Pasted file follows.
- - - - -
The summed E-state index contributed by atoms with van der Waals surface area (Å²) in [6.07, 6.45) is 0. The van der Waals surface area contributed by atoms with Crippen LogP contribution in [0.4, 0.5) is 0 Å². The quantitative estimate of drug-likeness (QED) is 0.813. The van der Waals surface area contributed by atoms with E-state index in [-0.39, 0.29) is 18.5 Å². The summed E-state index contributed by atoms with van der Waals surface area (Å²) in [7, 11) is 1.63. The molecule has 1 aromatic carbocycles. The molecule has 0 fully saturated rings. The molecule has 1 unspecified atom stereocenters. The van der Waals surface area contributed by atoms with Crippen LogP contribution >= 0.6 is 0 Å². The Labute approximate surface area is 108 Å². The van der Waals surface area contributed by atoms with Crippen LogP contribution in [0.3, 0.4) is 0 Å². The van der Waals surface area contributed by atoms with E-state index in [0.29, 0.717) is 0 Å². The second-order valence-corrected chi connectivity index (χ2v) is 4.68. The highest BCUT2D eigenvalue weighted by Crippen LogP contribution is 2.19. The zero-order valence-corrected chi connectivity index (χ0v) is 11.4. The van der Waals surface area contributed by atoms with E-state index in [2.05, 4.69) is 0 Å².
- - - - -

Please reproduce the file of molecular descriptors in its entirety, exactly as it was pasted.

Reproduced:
The summed E-state index contributed by atoms with van der Waals surface area (Å²) in [6.07, 6.45) is 0. The van der Waals surface area contributed by atoms with Crippen LogP contribution in [0.4, 0.5) is 0 Å². The quantitative estimate of drug-likeness (QED) is 0.813. The van der Waals surface area contributed by atoms with E-state index in [-0.39, 0.29) is 18.5 Å². The summed E-state index contributed by atoms with van der Waals surface area (Å²) in [7, 11) is 1.63. The molecule has 1 aromatic carbocycles. The molecule has 0 fully saturated rings. The molecule has 1 unspecified atom stereocenters. The van der Waals surface area contributed by atoms with Crippen LogP contribution >= 0.6 is 0 Å². The Labute approximate surface area is 108 Å². The van der Waals surface area contributed by atoms with Crippen LogP contribution in [0.3, 0.4) is 0 Å². The van der Waals surface area contributed by atoms with E-state index in [0.29, 0.717) is 0 Å². The second-order valence-corrected chi connectivity index (χ2v) is 4.68. The highest BCUT2D eigenvalue weighted by Crippen LogP contribution is 2.19. The zero-order valence-corrected chi connectivity index (χ0v) is 11.4. The van der Waals surface area contributed by atoms with E-state index in [2.05, 4.69) is 0 Å².